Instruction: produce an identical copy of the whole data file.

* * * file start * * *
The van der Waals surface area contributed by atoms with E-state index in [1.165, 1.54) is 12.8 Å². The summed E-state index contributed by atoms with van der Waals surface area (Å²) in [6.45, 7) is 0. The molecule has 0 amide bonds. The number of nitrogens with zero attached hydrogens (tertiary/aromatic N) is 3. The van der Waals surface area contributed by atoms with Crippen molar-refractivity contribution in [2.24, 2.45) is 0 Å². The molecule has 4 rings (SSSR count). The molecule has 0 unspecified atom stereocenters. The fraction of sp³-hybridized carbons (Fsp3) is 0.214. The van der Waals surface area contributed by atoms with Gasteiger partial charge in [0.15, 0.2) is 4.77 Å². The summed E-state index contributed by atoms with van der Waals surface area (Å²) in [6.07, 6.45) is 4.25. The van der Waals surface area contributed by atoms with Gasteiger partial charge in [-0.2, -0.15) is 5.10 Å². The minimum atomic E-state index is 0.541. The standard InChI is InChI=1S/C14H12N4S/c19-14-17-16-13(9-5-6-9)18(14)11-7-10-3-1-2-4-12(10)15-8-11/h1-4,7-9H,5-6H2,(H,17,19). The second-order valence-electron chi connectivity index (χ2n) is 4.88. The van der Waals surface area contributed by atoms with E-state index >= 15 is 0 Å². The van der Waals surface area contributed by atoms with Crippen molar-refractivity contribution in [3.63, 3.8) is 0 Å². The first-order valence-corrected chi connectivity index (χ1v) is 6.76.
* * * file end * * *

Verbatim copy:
The van der Waals surface area contributed by atoms with E-state index in [1.165, 1.54) is 12.8 Å². The summed E-state index contributed by atoms with van der Waals surface area (Å²) in [6.45, 7) is 0. The molecule has 0 amide bonds. The number of nitrogens with zero attached hydrogens (tertiary/aromatic N) is 3. The van der Waals surface area contributed by atoms with Crippen molar-refractivity contribution in [2.24, 2.45) is 0 Å². The molecule has 4 rings (SSSR count). The molecule has 0 unspecified atom stereocenters. The fraction of sp³-hybridized carbons (Fsp3) is 0.214. The van der Waals surface area contributed by atoms with Gasteiger partial charge in [0.15, 0.2) is 4.77 Å². The summed E-state index contributed by atoms with van der Waals surface area (Å²) in [6.07, 6.45) is 4.25. The van der Waals surface area contributed by atoms with Gasteiger partial charge in [-0.2, -0.15) is 5.10 Å². The minimum atomic E-state index is 0.541. The standard InChI is InChI=1S/C14H12N4S/c19-14-17-16-13(9-5-6-9)18(14)11-7-10-3-1-2-4-12(10)15-8-11/h1-4,7-9H,5-6H2,(H,17,19). The second-order valence-electron chi connectivity index (χ2n) is 4.88. The van der Waals surface area contributed by atoms with E-state index >= 15 is 0 Å². The van der Waals surface area contributed by atoms with Crippen molar-refractivity contribution in [3.63, 3.8) is 0 Å². The first-order valence-corrected chi connectivity index (χ1v) is 6.76.